# Real life example: improving of strong separability
data(USUnemployment)
unempl.male <- USUnemployment[, "MALE"]
s <- ssa(unempl.male)
fs <- fossa(s, nested.groups = 1:13, gamma = 1000)
# Comparison of reconstructions
rec <- reconstruct(s, groups = list(c(1:4, 7:11), c(5:6, 12:13)))
frec <- reconstruct(fs, groups <- list(5:13, 1:4))
# Trends
matplot(data.frame(frec$F1, rec$F1, unempl.male), type= 'l',
col=c("red","blue","black"), lty=c(1,1,2))
# Seasonalities
matplot(data.frame(frec$F2, rec$F2), type = 'l', col=c("red","blue"), lty=c(1,1))
# W-cor matrices before and after FOSSA
ws <- plot(wcor(s, groups = 1:30), grid = 14)
wfs <- plot(wcor(fs, groups = 1:30), grid = 14)
plot(ws, split = c(1, 1, 2, 1), more = TRUE)
plot(wfs, split = c(2, 1, 2, 1), more = FALSE)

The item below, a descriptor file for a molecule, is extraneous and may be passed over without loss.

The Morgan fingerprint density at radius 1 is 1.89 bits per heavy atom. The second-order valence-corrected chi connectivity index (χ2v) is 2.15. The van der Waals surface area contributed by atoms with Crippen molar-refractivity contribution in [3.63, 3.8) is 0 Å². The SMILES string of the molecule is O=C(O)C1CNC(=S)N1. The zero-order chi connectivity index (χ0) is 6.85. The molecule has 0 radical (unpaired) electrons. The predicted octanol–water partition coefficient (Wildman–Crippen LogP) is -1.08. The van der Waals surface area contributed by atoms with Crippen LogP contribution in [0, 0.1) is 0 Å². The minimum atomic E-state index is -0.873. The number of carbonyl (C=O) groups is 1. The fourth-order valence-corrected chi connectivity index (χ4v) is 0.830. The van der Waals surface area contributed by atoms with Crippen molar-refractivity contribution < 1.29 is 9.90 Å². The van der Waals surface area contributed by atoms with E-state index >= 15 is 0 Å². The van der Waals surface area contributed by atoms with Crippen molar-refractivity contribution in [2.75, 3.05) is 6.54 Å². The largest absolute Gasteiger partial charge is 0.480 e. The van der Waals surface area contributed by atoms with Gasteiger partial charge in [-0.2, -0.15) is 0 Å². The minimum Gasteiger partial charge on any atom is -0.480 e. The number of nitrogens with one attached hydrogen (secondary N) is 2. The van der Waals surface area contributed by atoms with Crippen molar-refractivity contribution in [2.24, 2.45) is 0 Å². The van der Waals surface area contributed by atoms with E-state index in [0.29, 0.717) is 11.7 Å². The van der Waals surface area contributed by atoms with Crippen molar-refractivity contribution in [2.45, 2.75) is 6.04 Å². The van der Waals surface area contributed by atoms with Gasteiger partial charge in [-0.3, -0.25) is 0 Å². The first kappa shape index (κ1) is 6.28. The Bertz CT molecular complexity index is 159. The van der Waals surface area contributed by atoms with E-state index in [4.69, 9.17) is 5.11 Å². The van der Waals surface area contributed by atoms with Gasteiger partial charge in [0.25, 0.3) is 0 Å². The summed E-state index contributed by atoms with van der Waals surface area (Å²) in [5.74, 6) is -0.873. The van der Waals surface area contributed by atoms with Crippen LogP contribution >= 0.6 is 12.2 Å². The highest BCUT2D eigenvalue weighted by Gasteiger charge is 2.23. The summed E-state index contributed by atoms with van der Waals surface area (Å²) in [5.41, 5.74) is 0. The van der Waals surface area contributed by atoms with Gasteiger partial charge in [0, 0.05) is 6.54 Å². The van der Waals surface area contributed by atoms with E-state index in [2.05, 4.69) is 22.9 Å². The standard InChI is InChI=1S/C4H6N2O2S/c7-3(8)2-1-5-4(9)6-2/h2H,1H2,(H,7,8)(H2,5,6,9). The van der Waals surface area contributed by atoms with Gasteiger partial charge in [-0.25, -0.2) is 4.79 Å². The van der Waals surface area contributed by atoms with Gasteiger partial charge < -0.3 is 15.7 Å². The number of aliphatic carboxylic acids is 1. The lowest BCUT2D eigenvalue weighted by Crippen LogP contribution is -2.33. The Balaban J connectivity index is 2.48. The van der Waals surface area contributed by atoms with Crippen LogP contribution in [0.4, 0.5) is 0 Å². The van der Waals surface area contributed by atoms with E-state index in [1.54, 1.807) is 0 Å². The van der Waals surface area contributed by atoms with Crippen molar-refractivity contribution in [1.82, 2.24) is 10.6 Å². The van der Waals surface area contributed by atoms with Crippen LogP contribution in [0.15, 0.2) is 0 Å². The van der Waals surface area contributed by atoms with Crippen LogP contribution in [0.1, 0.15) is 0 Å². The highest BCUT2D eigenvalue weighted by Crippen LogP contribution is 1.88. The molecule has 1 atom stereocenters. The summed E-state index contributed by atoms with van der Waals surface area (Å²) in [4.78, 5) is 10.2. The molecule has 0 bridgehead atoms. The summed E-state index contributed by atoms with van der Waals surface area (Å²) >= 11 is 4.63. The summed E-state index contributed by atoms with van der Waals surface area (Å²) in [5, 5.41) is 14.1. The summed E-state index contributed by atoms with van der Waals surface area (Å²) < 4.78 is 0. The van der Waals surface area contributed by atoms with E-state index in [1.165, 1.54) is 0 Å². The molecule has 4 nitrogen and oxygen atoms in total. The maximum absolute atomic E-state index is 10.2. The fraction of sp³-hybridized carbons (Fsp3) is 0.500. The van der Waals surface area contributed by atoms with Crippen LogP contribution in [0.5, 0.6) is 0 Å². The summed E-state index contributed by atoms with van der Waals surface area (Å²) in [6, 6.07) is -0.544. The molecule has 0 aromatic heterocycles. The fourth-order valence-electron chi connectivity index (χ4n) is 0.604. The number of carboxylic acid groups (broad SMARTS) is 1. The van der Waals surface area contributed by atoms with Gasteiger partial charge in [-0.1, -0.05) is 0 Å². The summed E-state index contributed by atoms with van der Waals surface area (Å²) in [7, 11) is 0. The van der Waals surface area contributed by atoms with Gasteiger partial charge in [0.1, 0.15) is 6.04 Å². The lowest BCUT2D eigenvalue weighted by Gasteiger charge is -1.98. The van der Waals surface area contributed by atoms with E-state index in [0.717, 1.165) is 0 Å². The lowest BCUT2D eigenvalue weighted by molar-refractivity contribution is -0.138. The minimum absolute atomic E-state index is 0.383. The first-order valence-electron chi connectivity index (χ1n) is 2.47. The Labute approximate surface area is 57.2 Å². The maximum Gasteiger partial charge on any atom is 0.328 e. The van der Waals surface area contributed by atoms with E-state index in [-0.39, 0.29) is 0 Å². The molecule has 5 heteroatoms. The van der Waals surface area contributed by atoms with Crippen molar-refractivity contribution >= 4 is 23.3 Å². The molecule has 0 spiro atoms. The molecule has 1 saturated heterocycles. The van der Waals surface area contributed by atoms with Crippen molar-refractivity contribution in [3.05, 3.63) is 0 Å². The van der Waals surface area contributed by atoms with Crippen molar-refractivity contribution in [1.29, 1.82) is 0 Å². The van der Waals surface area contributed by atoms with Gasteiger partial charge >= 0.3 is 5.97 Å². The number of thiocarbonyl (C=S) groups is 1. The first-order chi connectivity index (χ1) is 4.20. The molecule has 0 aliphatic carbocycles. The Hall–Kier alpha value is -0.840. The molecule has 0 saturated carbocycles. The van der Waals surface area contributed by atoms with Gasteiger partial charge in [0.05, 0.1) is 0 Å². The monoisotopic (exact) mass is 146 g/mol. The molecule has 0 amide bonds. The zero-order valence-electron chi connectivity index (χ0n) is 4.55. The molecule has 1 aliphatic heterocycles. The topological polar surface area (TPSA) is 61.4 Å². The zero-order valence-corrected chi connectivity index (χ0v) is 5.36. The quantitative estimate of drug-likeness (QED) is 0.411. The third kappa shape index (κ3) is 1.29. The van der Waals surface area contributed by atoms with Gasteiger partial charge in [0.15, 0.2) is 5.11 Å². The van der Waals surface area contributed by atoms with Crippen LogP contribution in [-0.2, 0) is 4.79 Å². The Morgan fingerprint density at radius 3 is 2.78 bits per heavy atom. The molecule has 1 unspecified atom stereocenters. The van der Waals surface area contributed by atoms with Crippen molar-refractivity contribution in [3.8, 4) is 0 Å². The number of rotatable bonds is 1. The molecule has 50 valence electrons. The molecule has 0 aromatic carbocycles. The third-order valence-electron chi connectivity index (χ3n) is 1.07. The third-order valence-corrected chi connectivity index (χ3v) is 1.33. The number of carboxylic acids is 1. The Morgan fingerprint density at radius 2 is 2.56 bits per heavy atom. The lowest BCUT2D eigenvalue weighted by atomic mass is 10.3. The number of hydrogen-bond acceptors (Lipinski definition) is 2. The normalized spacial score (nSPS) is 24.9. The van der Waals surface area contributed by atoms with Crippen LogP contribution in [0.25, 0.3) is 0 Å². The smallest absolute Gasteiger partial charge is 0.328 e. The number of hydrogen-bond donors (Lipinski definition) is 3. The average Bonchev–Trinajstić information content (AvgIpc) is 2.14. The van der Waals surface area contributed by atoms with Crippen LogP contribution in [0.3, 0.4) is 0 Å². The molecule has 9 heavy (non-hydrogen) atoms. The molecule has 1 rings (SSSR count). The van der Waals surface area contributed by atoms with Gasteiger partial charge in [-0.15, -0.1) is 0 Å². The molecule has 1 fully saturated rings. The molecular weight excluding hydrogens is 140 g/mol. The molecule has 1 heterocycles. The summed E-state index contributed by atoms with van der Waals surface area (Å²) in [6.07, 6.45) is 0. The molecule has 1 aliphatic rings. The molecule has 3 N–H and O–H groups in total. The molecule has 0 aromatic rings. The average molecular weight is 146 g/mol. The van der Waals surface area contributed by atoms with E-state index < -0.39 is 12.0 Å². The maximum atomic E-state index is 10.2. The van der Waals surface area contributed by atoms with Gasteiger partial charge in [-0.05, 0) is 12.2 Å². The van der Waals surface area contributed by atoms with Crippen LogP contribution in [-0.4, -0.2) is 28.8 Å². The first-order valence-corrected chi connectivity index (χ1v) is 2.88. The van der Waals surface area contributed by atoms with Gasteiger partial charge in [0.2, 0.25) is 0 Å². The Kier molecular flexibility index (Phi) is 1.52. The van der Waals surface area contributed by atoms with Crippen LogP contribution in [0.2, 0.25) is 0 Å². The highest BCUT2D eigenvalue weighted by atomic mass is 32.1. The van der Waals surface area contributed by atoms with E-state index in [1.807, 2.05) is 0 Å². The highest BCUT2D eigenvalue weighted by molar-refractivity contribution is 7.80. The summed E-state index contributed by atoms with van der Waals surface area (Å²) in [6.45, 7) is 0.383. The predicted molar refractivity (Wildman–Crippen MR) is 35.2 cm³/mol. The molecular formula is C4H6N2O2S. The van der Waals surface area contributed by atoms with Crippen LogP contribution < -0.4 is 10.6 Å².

# Eigenvectors before and after FOSSA
plot(s, type = "vectors", idx = 1:13)
plot(fs, type = "vectors", idx = 1:13)
# 2D plots of periodic eigenvectors before and after FOSSA
plot(s, type = "paired", idx = c(5, 12))
plot(fs, type = "paired", idx = c(1, 3))
# Compare FOSSA with and without normalize
N <- 150
L <- 70
omega1 <- 1/15
omega2 <- 1/10
v <- 3*sin(2*pi*omega1 * (1:N)) + 2*sin(2*pi*omega2 * (1:N))
s <- ssa(v, L)
fs <- fossa(s, nested.groups = 1:4, gamma = 100)
fs.norm <- fossa(s, nested.groups = 1:4, gamma = 100, normalize = TRUE)
opar <- par(mfrow = c(2, 1))
plot(reconstruct(fs, groups = list(1:2, 3:4)))
plot(reconstruct(fs.norm, groups = list(1:2, 3:4)))
par(opar)
# 2D example
data(Mars)
s <- ssa(Mars)
plot(s, "vectors", idx = 1:50)
plot(s, "series", idx = 1:50)
fs <- fossa(s, nested.groups = 1:50, gamma = Inf)
plot(fs, "vectors", idx = 1:14)
plot(fs, "series", groups = 1:13)
# Filters example, extracting horizontal and vertical stripes
data(Mars)
s <- ssa(Mars)
fs.hor <- fossa(s, nested.groups = 1:50, gamma = Inf,
filter = list(c(-1, 1), c(1)))
plot(fs.hor, "vectors", idx = 1:14)
plot(fs.hor, "series", groups = 1:13)
fs.ver <- fossa(s, nested.groups = 1:50, gamma = Inf,
filter = list(c(1), c(-1, 1)))
plot(fs.ver, "vectors", idx = 1:14)
plot(fs.ver, "series", groups = 1:13)
``` |